Shujaaz Fans talk climate change at the People’s Dialogue Festival In collaboration with the Danish Embassy

  • Agriculture & Environment
  • 17 Mar 2022

On 10 March, Shujaaz Inc and the Danish Embassy co-hosted a unique panel, to talk about the real-world impacts of climate change on young people – and why it’s crucial that young people are at the decision-making table. Hosted at the People’s Dialogue Festival,  held at the National Museums of Kenya and streamed online – more than 1600 young Kenyans joined the conversation from across the country. 

Ole Thonke, the Danish ambassador to Kenya joined four young panellists in a lively debate on how young Kenyans can take charge of their future, in a fast-changing climate that is already affecting their living conditions and their communities.  

We the young people have the ideas, but our systems, sadly, are not for us. We need to change the conversation from what can the government do for us to what can the government do with us.’

Irene and Frederick, from Viwandani Comprehensive Community Organisation, shared their story and experiences in starting their own green businesses while challenging fellow young people to think about agriculture as a means of earning a livelihood. Julius Mbatia, Climate Member of the Danish Embassy Youth Sounding Board, highlighted the disconnect between government programs and the perceptions of young Kenyans. 

“We have to relate climate change to real-life challenges in Kenya. The conversations on climate change have been left to the corridors of policymakers while it is affecting our day to day lives,” said Julius Mbatia. “We (the young people) have the ideas, but our systems, sadly, are not for us. We need to change the conversation from what can the government do for us to what can the government do with us.”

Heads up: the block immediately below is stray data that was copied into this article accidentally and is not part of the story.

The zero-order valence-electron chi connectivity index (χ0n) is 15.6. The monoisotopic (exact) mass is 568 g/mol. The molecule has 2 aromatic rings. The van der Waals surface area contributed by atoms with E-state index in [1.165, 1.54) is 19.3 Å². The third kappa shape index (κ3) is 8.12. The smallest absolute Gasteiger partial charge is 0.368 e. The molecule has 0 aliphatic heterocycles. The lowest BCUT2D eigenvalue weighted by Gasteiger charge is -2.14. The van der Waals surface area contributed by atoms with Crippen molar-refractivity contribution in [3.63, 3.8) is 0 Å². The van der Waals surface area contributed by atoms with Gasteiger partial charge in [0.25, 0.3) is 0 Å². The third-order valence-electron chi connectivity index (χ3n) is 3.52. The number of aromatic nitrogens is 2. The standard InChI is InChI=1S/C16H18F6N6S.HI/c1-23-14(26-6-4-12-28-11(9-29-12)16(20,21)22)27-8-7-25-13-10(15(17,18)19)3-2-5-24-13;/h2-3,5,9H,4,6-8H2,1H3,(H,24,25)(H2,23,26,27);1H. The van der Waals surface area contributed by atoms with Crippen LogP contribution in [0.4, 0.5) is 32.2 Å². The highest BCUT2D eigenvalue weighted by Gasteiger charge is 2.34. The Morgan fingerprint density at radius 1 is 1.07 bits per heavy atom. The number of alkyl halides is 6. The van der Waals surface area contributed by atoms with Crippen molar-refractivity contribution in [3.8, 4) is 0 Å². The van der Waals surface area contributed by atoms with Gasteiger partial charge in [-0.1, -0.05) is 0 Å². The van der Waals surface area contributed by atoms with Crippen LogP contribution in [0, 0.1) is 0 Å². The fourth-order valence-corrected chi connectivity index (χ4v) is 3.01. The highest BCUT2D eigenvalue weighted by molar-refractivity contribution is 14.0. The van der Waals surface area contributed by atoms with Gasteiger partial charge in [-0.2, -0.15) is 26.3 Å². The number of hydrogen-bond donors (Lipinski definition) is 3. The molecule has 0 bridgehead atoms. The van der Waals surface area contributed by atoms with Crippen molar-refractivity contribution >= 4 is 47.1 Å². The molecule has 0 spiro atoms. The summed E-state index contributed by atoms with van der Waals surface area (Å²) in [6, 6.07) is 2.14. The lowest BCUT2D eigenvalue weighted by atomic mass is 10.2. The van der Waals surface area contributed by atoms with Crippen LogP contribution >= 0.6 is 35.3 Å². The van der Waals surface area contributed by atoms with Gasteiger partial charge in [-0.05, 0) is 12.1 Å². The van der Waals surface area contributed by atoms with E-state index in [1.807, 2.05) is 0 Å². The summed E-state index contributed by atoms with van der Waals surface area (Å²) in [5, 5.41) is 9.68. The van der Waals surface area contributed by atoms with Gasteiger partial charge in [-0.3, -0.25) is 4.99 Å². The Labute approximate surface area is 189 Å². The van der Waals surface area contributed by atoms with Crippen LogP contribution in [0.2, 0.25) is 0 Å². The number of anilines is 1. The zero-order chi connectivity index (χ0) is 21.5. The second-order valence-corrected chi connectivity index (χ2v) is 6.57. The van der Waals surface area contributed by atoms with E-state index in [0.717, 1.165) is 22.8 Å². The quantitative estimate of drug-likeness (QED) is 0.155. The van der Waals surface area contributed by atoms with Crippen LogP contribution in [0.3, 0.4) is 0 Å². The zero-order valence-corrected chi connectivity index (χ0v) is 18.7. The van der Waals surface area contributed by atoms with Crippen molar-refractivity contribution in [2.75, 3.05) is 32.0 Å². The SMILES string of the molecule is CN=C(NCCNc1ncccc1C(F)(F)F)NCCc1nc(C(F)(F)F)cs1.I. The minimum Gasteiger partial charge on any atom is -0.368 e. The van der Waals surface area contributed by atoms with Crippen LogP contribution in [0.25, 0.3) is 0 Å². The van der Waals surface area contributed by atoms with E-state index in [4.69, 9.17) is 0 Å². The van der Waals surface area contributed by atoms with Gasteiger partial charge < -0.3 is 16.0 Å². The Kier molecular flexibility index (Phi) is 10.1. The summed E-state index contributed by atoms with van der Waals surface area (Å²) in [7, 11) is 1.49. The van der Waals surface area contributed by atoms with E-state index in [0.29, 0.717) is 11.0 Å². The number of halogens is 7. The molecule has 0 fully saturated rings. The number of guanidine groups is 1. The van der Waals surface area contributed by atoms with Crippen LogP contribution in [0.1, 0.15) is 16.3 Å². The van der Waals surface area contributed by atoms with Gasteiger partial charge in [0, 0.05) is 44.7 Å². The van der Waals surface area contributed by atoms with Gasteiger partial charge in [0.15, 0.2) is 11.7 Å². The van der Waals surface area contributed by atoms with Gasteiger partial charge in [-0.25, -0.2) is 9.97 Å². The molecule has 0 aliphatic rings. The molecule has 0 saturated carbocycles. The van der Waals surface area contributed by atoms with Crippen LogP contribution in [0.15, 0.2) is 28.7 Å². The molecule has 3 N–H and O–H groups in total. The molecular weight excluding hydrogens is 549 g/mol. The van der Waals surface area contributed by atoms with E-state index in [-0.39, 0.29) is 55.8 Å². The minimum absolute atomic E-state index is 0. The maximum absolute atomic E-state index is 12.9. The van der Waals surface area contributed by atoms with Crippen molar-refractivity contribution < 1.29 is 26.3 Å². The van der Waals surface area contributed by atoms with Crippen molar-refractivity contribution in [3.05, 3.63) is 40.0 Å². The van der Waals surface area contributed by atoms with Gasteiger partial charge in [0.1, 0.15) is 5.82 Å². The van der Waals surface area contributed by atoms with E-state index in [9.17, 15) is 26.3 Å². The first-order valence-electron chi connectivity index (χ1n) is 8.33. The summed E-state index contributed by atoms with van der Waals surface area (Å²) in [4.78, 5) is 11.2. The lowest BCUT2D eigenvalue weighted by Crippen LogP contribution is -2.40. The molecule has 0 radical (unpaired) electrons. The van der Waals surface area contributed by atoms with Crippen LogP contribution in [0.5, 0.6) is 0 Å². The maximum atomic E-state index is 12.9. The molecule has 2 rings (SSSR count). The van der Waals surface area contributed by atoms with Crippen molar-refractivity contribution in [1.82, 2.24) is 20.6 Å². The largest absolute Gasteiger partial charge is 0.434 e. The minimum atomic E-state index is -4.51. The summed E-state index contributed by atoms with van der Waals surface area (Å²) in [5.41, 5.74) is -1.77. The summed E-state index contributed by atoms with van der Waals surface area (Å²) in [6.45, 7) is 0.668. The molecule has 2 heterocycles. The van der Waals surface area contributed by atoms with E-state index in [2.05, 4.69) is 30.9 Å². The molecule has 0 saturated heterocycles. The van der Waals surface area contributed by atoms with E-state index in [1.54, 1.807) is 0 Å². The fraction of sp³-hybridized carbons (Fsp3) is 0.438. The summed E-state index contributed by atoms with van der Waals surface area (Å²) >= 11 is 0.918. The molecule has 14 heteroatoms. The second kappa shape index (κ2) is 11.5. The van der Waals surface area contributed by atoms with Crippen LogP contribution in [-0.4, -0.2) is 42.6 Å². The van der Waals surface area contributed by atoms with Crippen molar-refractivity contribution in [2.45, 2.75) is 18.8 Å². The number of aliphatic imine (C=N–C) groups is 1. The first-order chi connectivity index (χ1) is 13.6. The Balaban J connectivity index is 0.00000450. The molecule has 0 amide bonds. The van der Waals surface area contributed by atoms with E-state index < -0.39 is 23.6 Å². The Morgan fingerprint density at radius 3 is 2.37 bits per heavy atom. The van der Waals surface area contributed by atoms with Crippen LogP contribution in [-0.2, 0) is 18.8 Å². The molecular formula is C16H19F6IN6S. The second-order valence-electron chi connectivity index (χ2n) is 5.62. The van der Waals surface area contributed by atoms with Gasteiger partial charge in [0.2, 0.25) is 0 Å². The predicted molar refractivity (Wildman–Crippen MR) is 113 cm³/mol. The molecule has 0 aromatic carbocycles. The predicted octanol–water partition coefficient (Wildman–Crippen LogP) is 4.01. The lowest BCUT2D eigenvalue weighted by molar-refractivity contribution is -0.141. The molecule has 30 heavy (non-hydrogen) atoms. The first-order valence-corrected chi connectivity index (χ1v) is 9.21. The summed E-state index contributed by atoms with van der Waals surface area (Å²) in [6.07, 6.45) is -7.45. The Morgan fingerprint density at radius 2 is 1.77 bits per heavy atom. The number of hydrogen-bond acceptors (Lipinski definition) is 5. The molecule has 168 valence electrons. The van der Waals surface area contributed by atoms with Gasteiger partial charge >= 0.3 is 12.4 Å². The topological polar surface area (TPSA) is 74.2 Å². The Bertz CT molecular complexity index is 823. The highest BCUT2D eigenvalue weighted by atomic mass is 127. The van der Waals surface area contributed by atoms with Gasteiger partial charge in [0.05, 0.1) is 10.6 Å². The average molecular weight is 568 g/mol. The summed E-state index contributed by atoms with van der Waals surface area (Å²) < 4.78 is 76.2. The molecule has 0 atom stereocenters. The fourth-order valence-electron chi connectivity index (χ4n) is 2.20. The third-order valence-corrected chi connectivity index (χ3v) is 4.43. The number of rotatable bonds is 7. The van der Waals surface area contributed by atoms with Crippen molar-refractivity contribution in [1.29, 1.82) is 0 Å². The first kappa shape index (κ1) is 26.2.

Towards the end of the session, the panellists emphasised the need for active mobilisation and action. Young attendees also called for the need for more regular opportunities to have similar discussions – and shared their opinions on how to make climate change conversations relevant and engaging for young Kenyans.  

“Ensure processes are people-centred: Have young people from the ground speak for themselves, ensure access to palatable and consumable information, create spaces for people to express themselves in a language they are comfortable in and create flexible programs that adapt to the realities in Kenya.” Said Irene Asuwa from Ecological Justice. “How do we make these programs flexible and adjustable to the situation on the ground without deviating from the goal?” 

In his closing remarks, the Danish Ambassador to Kenya, Ole Thonke, shared that there are endless opportunities to support young Kenyans “When designing these programs, we need to look at how we can go down to the community level to support the local young entrepreneurs to get the resources they need to operate.”  

This Mic Yetu session is part of our ongoing live online event series, designed to connect our 3M online fans directly to local leaders and decision-makers; to spark vital conversations and elevate the voices of young people. We’re working to hold more sessions with key stakeholders to create spaces for honest, open engagement between young people and key decision-makers.